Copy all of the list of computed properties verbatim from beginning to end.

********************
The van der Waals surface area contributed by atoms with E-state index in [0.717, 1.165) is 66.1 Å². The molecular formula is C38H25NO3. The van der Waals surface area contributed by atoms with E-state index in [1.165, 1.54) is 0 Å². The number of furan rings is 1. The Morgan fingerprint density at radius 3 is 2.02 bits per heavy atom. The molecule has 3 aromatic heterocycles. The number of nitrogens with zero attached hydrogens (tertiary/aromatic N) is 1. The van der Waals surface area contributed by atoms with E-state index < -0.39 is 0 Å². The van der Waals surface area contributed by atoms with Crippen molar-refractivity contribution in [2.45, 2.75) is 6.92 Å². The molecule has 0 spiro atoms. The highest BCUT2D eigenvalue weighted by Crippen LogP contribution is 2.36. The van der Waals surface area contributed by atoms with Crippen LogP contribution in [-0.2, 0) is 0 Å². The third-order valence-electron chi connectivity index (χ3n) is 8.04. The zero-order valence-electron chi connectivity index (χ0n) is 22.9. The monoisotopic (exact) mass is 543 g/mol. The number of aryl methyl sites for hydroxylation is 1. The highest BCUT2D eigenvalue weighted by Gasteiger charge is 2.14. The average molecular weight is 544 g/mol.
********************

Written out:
The van der Waals surface area contributed by atoms with E-state index in [0.717, 1.165) is 66.1 Å². The molecular formula is C38H25NO3. The van der Waals surface area contributed by atoms with E-state index in [1.165, 1.54) is 0 Å². The number of furan rings is 1. The Morgan fingerprint density at radius 3 is 2.02 bits per heavy atom. The molecule has 3 aromatic heterocycles. The number of nitrogens with zero attached hydrogens (tertiary/aromatic N) is 1. The van der Waals surface area contributed by atoms with E-state index < -0.39 is 0 Å². The van der Waals surface area contributed by atoms with Crippen molar-refractivity contribution in [2.45, 2.75) is 6.92 Å². The molecule has 0 spiro atoms. The highest BCUT2D eigenvalue weighted by Crippen LogP contribution is 2.36. The van der Waals surface area contributed by atoms with Crippen LogP contribution in [-0.2, 0) is 0 Å². The third-order valence-electron chi connectivity index (χ3n) is 8.04. The zero-order valence-electron chi connectivity index (χ0n) is 22.9. The monoisotopic (exact) mass is 543 g/mol. The number of aryl methyl sites for hydroxylation is 1. The highest BCUT2D eigenvalue weighted by Gasteiger charge is 2.14. The average molecular weight is 544 g/mol.